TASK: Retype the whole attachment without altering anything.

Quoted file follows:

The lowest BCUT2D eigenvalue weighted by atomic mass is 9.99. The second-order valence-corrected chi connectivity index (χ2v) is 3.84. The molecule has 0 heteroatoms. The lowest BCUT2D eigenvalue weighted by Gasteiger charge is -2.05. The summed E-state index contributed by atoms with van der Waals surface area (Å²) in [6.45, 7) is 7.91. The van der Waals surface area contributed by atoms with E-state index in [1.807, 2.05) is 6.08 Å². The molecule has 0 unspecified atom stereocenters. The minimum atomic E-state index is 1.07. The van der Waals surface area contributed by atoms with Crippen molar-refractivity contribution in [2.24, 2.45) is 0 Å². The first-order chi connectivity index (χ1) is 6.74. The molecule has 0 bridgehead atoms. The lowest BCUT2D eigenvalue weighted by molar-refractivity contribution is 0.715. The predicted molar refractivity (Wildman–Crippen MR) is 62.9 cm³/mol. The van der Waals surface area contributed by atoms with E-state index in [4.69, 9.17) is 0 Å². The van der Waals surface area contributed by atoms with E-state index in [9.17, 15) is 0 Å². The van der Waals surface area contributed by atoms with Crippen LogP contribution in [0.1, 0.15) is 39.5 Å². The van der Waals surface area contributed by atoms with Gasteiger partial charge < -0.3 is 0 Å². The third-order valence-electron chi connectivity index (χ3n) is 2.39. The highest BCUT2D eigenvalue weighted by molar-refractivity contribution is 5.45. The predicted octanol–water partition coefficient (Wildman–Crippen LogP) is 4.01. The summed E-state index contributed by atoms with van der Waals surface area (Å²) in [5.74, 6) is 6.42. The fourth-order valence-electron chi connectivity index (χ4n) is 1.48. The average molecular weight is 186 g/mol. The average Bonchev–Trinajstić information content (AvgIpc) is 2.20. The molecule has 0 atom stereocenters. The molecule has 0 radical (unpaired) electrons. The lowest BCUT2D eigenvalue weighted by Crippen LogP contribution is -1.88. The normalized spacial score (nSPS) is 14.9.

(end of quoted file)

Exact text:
The lowest BCUT2D eigenvalue weighted by atomic mass is 9.99. The second-order valence-corrected chi connectivity index (χ2v) is 3.84. The molecule has 0 heteroatoms. The lowest BCUT2D eigenvalue weighted by Gasteiger charge is -2.05. The summed E-state index contributed by atoms with van der Waals surface area (Å²) in [6.45, 7) is 7.91. The van der Waals surface area contributed by atoms with E-state index in [1.807, 2.05) is 6.08 Å². The molecule has 0 unspecified atom stereocenters. The minimum atomic E-state index is 1.07. The van der Waals surface area contributed by atoms with Crippen molar-refractivity contribution in [2.24, 2.45) is 0 Å². The first-order chi connectivity index (χ1) is 6.74. The molecule has 0 bridgehead atoms. The lowest BCUT2D eigenvalue weighted by molar-refractivity contribution is 0.715. The predicted molar refractivity (Wildman–Crippen MR) is 62.9 cm³/mol. The van der Waals surface area contributed by atoms with E-state index in [4.69, 9.17) is 0 Å². The van der Waals surface area contributed by atoms with E-state index in [9.17, 15) is 0 Å². The van der Waals surface area contributed by atoms with Crippen LogP contribution in [0.1, 0.15) is 39.5 Å². The van der Waals surface area contributed by atoms with Gasteiger partial charge < -0.3 is 0 Å². The third-order valence-electron chi connectivity index (χ3n) is 2.39. The highest BCUT2D eigenvalue weighted by molar-refractivity contribution is 5.45. The predicted octanol–water partition coefficient (Wildman–Crippen LogP) is 4.01. The summed E-state index contributed by atoms with van der Waals surface area (Å²) in [5.74, 6) is 6.42. The fourth-order valence-electron chi connectivity index (χ4n) is 1.48. The average molecular weight is 186 g/mol. The average Bonchev–Trinajstić information content (AvgIpc) is 2.20. The molecule has 0 atom stereocenters. The molecule has 0 radical (unpaired) electrons. The lowest BCUT2D eigenvalue weighted by Crippen LogP contribution is -1.88. The normalized spacial score (nSPS) is 14.9.